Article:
It’s a prestigious, tough fight in Khandwa
At Udaipur, Ohri rushed through her daily chore of carrying pitchers of water from the village hand-pump to her house to attend an election meeting addressed by Narmada Bachao Andolan activist Alok Agarwal, now Aam Aadmi Party candidate in Khandwa Lok Sabha constituency.
“Had it not been for Alok bhaiya and the Andolan, our village would have disappeared in the waters of the Upper Veda dam on the Veda river,” she told The Hindu as she called out to other women to come to the meeting.
Raising the dam height has been halted following the Supreme Court’s intervention on the NBA demand for ‘land-for-land’ rehabilitation of the displaced tribal and farmer population. The State’s Grievance Redress Agency will now look into it.
“For too long we have begged for justice. So we decided to join a clean party like the AAP and fight the system from within,” Mr. Agarwal told an appreciative audience of tribals.
With a firm hold on tribal and farmer votes in the Scheduled Tribe Assembly segments in the Narmada valley, Mr. Agarwal, an IIT-Kanpur graduate, is giving sitting MP and Congress candidate Arun Yadav and BJP stalwart Nandkumar Chauhan sleepless nights.
The AAP was not in the fray in the recently held Assembly elections in which the BJP won seven out of the eight seats in the Khandwa Lok Sabha constituency. But with its entry, this has become one of the most fiercely contested three-cornered fights. Khandwa goes to the polls on April 24.
Four districts — Dewas (Bagli-ST), Khargone (Bhikangaon-ST, Barwah), Khandwa (Mandhata, Khandwa-SC, Pandhana-ST) and Buranpur (Burhanpur and Nepanagar-ST), fall under the constituency, which has about 17.5 lakh voters of whom about 30 per cent are tribals and 17 per cent Muslims. Of The BJP won all of these except Bhikangaon in the December 2013 Assembly elections.
Now, for the Congress, this is a prestigious seat as Mr. Yadav, son of the former Minister Subhash Yadav, is the PCC president. “This seat is equally prestigious for the BJP because we did well in Assembly polls and now want to oust Mr. Yadav,” said a local party functionary.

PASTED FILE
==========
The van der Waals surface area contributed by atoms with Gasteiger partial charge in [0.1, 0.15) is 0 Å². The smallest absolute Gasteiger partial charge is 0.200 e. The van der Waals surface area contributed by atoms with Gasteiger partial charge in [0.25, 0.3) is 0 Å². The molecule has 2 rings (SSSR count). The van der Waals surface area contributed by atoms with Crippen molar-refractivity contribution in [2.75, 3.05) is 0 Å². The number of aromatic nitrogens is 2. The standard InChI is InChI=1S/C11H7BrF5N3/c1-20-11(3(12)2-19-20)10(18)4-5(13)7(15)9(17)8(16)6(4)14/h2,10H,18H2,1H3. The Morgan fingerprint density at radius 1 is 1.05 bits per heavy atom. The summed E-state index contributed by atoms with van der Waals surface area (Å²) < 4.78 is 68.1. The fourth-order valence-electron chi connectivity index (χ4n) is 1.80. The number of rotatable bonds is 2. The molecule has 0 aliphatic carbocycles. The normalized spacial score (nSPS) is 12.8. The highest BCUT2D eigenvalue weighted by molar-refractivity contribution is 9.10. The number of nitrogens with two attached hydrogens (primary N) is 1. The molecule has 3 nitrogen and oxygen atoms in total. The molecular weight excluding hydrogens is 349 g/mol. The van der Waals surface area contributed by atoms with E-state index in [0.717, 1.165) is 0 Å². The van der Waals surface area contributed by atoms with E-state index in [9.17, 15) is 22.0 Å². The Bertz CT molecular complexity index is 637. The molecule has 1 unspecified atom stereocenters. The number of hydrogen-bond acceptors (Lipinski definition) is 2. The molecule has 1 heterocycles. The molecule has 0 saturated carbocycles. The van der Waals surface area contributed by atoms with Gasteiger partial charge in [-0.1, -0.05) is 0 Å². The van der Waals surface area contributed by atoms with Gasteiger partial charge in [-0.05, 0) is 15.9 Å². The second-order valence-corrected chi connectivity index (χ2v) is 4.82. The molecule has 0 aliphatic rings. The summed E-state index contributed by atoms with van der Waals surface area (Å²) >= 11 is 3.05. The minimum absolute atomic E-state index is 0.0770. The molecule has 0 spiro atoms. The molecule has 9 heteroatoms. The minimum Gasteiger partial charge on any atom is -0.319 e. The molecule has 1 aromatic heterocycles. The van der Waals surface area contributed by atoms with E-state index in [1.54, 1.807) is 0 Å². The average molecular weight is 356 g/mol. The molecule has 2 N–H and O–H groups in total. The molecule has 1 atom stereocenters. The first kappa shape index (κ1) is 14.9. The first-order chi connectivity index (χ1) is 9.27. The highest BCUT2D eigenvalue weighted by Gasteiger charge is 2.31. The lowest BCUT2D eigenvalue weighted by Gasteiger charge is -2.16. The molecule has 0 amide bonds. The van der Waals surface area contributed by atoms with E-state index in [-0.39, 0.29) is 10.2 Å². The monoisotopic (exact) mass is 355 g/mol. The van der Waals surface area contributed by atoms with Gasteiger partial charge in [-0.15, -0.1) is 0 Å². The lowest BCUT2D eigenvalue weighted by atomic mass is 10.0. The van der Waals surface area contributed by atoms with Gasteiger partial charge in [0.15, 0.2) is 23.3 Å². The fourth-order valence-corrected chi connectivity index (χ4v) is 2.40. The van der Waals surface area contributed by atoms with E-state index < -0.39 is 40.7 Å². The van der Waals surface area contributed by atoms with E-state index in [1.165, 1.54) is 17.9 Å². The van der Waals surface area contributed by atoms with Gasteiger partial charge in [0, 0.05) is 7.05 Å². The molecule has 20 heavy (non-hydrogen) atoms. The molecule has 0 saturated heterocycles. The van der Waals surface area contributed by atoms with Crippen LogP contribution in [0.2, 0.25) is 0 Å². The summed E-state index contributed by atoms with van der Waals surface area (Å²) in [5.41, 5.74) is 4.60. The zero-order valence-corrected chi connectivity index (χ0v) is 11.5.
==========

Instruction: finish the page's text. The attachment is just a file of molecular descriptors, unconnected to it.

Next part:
The BJP managed to make inroads into the Congress’ traditional tribal vote base in the Assembly election. But now AAP is set to wrest a majority of the tribal vote from both mainstream parties, especially in the submergence zones of Bagli, Mandhata, Barwah, Khandwa and Bhikangaon, where the NBA has been active for the last 20 years.
Mr. Agarwal told The Hindu that he was concentrating on door-to-door campaign and had reached all voters at least once, “if not personally, through the 20 teams that had fanned out in the constituency.”
But his areas of influence remain the submergence zones. In cities, where people care more about continuous supply of electricity and water, the plight of the displaced population does not move them. Indeed, the importance of this constituency for each party is obvious from the fact that BJP prime ministerial candidate Narendra Modi, Congress vice-president Rahul Gandhi and AAP leaders Medha Patkar and Prashant Bhushan have been campaigning there in the last few days.
By all accounts it is a tough fight for all candidates. Despite the ‘Modi factor,’ it is a ding-dong battle between Mr. Chauhan and Mr. Yadav, who is facing complaints of long absence from the constituency since 2009.